You see, so central is the universal mission of the church that Jesus says gospel proclamation to all nations is what marks the end of the age. The end comes, and Jesus returns, when all nations have received testimony to the gospel.

Now, what you must understand is this: When this verse, or any other in the Bible, refers to nations, it’s referring not to nation-states, but to people groups. It’s referring not to things like the United Nations or China or England or Brazil. It’s referring to ethnic and linguistic people groups, peoples defined by a common cultural and ethnicity and language.

And when you recognize this critically important fact, you realize that the Great Commission is a very specifictask. It’s not, as it’s often thought of, some undefined call to go and evangelize as many people as possible until Jesus at some point shows up. It’s not like when you were told as a child, “Go clean your room.” Instead, the Great Commission Jesus gave the church is very specific.

But you also realize it’s a more daunting task than you perhaps realized. Because, while there may be only just under 200 nation-states, there are (depending on your precise definition) anywhere from 7,000 to 27,000 people groups.4 So, for example, while we think of India as a single nation, there are in India over 450 (ethno-linguistic) people groups.5 And of these between 7,000 and 27,000 people groups, somewhere between 4,000 and 13,000 are what are known as ‘least reached’ or ‘unreached.’ That is, they have no viable, indigenous, sustainable witness to the gospel.

Yet, while this makes the Great Commission a daunting task, it also makes it an accomplishable task—an attainable goal, even in this generation.

But what will it take on your part—and ours as a church—to accomplish the Great Commission? One word: prioritization. Making the unreached or least reached peoples of the world a priority is what it will take.

In fact, it will take what I like to call Pauline prioritization. I call it Pauline prioritization because it’s the mission-minded mindset we see in the Apostle Paul. For ten years Paul spent time traveling around what is now modern day Turkey and Greece preaching the gospel and planting churches.

But do you know what he said at the end of those ten years of mission labor? “I no longer have any room for work in these regions” (Rom. 15:23). I’ve completed my job; I’ve finished my task.

In effect, Paul is saying, that in that part of the world, he’s completed the task Jesus gave his disciples: to proclaim the gospel of the kingdom as a testimony to all nations. A stunning claim, not least after only ten years—and that traveling by foot and on boat, without the help of airplanes or radios or television or the Internet.

It’s hard to believe, I know. That’s why you need to hear it from the horse’s mouth, in Paul’s own words:

From Jerusalem and all the way around to Illyricum I have fulfilled the ministry of the gospel of Christ; and thus I make it my ambition to preach the gospel, not where Christ has already been named, lest I build on someone else’s foundation, but as it is written, ‘Those who have never been told of him will see, and those who have never heard will understand’ (Rom. 15:19-21).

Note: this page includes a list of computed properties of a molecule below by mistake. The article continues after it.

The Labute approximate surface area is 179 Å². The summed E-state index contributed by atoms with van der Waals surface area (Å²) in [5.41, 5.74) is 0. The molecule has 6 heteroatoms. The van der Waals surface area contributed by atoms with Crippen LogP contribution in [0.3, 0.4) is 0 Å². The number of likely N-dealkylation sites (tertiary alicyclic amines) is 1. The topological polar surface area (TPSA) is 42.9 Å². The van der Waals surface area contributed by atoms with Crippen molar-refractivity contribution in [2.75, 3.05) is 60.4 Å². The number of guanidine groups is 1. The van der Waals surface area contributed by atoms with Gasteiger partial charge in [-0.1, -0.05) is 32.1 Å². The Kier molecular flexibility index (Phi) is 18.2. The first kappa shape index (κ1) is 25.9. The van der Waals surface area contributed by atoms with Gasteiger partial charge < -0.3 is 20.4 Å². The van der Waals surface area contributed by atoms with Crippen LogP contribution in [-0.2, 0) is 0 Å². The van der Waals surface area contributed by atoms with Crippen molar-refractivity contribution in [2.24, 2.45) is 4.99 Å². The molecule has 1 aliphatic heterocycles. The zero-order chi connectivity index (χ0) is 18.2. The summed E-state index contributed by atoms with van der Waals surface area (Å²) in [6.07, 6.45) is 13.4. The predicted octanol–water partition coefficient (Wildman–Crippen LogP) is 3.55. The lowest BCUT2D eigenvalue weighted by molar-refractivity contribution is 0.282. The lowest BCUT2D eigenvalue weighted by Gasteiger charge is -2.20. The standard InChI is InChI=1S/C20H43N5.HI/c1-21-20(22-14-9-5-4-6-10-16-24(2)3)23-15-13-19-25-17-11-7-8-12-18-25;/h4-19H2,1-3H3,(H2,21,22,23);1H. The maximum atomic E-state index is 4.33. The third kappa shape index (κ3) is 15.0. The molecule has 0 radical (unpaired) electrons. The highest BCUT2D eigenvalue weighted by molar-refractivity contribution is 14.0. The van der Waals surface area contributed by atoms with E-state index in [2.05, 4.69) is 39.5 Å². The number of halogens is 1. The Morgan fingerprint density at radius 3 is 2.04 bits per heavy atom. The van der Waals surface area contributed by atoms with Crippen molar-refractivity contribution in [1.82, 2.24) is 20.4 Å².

When you’re mission-minded, you think like the Apostle Paul. When you’re mission-minded you begin to see the world in this way: not as nation-states, but as people groups. And you see the Great Commission, not as a never-ending call to evangelize people in far away places, but as a very specific and accomplishable task: “And this gospel of the kingdom will be proclaimed throughout the whole world as a testimony to all nations, and then the end will come” (Matt. 24:14).

Resource the Global Church (1 Corinthians 12:24-25)

There’s a second critical aspect to being mission-minded, and it’s this: you’re committed to resource the global church.

Why is this so important? Because Christianity is on the move. Many Christians in the West, and especially in North America, are unaware of this reality. But the fact is that the church of Jesus Christ is moving south. In fact, from a global perspective, Christianity’s center of gravity is shifting: away from Europe and North America to South America, Asia and Africa Some even talk of the dawning—after 1500 years—of a post-Western Christianity.[6]

Few writing today have done more to draw attention to the changing face of Christianity than Philip Jenkins. Listen to how he describes this new Christendom that is emerging:

Between 1900 and 2000, the number of Christians in Africa grew from 10 million to over 360 million, from 10 percent of the population to 46 percent. If that is not, quantitatively, the largest religious change in human history in such a short period, I am at a loss to think of a rival. Today, the most vibrant centers of Christian growth are still in Africa itself, but also around the Pacific Rim, the Christian Arc. Already today, Africans and Asians represent some 30 percent of all Christians, and the proportion will rise steadily. Conceivably, the richest Christian harvest of all might yet be found in China, a nation of inestimable importance to the politics of the coming decades. Some projects suggest that by 2050, China might contain the second-largest population of Christians on the planet, exceeded only by the United States. More confidently, we can predict that by that date, there should be around three billion Christians in the world, of whom only around one-fifth or fewer will be non-Hispanic whites.7